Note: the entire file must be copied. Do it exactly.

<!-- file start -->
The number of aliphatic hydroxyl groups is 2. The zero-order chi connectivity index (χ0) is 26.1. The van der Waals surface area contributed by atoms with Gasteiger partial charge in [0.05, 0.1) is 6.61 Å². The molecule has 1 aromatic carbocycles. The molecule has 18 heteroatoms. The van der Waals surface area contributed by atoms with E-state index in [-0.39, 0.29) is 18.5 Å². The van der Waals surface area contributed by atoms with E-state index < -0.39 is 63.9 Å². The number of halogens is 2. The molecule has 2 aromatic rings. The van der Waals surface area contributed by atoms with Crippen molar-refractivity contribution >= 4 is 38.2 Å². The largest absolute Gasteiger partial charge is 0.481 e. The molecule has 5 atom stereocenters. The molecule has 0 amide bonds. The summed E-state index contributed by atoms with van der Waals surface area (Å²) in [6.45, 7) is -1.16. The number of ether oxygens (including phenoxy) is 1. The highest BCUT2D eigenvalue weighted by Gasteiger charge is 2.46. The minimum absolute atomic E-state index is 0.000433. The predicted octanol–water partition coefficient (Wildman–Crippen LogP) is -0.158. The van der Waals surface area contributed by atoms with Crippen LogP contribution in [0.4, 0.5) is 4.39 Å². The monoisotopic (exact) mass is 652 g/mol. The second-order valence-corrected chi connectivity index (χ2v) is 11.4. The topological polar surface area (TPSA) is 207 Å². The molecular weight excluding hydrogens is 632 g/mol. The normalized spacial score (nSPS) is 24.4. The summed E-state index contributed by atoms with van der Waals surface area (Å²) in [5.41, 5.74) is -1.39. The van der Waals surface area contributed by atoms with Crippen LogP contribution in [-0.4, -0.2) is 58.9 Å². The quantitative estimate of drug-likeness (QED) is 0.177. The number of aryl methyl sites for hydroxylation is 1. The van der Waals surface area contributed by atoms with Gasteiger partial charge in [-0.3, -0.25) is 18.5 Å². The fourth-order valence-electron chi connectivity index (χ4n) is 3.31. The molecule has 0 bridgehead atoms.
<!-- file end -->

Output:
The number of aliphatic hydroxyl groups is 2. The zero-order chi connectivity index (χ0) is 26.1. The van der Waals surface area contributed by atoms with Gasteiger partial charge in [0.05, 0.1) is 6.61 Å². The molecule has 1 aromatic carbocycles. The molecule has 18 heteroatoms. The van der Waals surface area contributed by atoms with E-state index in [-0.39, 0.29) is 18.5 Å². The van der Waals surface area contributed by atoms with E-state index < -0.39 is 63.9 Å². The number of halogens is 2. The molecule has 2 aromatic rings. The van der Waals surface area contributed by atoms with Crippen molar-refractivity contribution >= 4 is 38.2 Å². The largest absolute Gasteiger partial charge is 0.481 e. The molecule has 5 atom stereocenters. The molecule has 0 amide bonds. The summed E-state index contributed by atoms with van der Waals surface area (Å²) in [6.45, 7) is -1.16. The number of ether oxygens (including phenoxy) is 1. The highest BCUT2D eigenvalue weighted by Gasteiger charge is 2.46. The minimum absolute atomic E-state index is 0.000433. The predicted octanol–water partition coefficient (Wildman–Crippen LogP) is -0.158. The van der Waals surface area contributed by atoms with Crippen LogP contribution in [0.4, 0.5) is 4.39 Å². The monoisotopic (exact) mass is 652 g/mol. The second-order valence-corrected chi connectivity index (χ2v) is 11.4. The topological polar surface area (TPSA) is 207 Å². The molecular weight excluding hydrogens is 632 g/mol. The normalized spacial score (nSPS) is 24.4. The summed E-state index contributed by atoms with van der Waals surface area (Å²) in [5.41, 5.74) is -1.39. The van der Waals surface area contributed by atoms with Crippen LogP contribution in [-0.4, -0.2) is 58.9 Å². The quantitative estimate of drug-likeness (QED) is 0.177. The number of aryl methyl sites for hydroxylation is 1. The van der Waals surface area contributed by atoms with Gasteiger partial charge in [-0.3, -0.25) is 18.5 Å². The fourth-order valence-electron chi connectivity index (χ4n) is 3.31. The molecule has 0 bridgehead atoms.